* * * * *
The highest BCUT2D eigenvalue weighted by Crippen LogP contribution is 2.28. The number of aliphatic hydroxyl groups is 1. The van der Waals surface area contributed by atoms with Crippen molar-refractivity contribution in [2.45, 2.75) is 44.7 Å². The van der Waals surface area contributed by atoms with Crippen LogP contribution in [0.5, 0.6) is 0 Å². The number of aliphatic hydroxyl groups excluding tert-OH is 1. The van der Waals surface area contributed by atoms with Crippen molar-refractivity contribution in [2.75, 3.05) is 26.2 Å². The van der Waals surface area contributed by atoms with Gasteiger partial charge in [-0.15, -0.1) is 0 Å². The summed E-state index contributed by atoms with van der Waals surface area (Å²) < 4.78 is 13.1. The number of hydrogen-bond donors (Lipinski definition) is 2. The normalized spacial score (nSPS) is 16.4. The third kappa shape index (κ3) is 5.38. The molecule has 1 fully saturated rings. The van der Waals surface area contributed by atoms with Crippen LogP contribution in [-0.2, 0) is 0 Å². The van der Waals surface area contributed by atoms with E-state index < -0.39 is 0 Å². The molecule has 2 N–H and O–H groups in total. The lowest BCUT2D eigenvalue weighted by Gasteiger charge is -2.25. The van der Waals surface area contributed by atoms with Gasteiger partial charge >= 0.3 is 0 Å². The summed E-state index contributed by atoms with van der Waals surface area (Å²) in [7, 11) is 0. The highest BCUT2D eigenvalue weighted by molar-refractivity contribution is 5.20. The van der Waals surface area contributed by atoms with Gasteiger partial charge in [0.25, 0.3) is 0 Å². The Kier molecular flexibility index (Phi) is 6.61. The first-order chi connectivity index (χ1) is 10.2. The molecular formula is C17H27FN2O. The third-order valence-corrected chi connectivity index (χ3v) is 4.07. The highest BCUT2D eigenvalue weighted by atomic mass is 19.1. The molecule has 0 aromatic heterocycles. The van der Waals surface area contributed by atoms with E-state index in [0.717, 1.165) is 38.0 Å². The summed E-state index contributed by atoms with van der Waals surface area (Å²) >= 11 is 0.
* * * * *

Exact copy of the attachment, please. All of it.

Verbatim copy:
The highest BCUT2D eigenvalue weighted by Crippen LogP contribution is 2.28. The number of aliphatic hydroxyl groups is 1. The van der Waals surface area contributed by atoms with Crippen molar-refractivity contribution in [2.45, 2.75) is 44.7 Å². The van der Waals surface area contributed by atoms with Crippen LogP contribution in [0.5, 0.6) is 0 Å². The number of aliphatic hydroxyl groups excluding tert-OH is 1. The van der Waals surface area contributed by atoms with Crippen molar-refractivity contribution in [2.75, 3.05) is 26.2 Å². The van der Waals surface area contributed by atoms with Gasteiger partial charge in [-0.15, -0.1) is 0 Å². The summed E-state index contributed by atoms with van der Waals surface area (Å²) < 4.78 is 13.1. The number of hydrogen-bond donors (Lipinski definition) is 2. The normalized spacial score (nSPS) is 16.4. The third kappa shape index (κ3) is 5.38. The molecule has 1 fully saturated rings. The van der Waals surface area contributed by atoms with Crippen LogP contribution in [-0.2, 0) is 0 Å². The van der Waals surface area contributed by atoms with E-state index < -0.39 is 0 Å². The molecule has 2 N–H and O–H groups in total. The lowest BCUT2D eigenvalue weighted by Gasteiger charge is -2.25. The van der Waals surface area contributed by atoms with Gasteiger partial charge >= 0.3 is 0 Å². The summed E-state index contributed by atoms with van der Waals surface area (Å²) in [7, 11) is 0. The highest BCUT2D eigenvalue weighted by molar-refractivity contribution is 5.20. The van der Waals surface area contributed by atoms with Gasteiger partial charge in [0.25, 0.3) is 0 Å². The Kier molecular flexibility index (Phi) is 6.61. The first-order chi connectivity index (χ1) is 10.2. The molecular formula is C17H27FN2O. The third-order valence-corrected chi connectivity index (χ3v) is 4.07. The highest BCUT2D eigenvalue weighted by atomic mass is 19.1. The molecule has 0 aromatic heterocycles. The van der Waals surface area contributed by atoms with E-state index in [0.717, 1.165) is 38.0 Å². The summed E-state index contributed by atoms with van der Waals surface area (Å²) >= 11 is 0.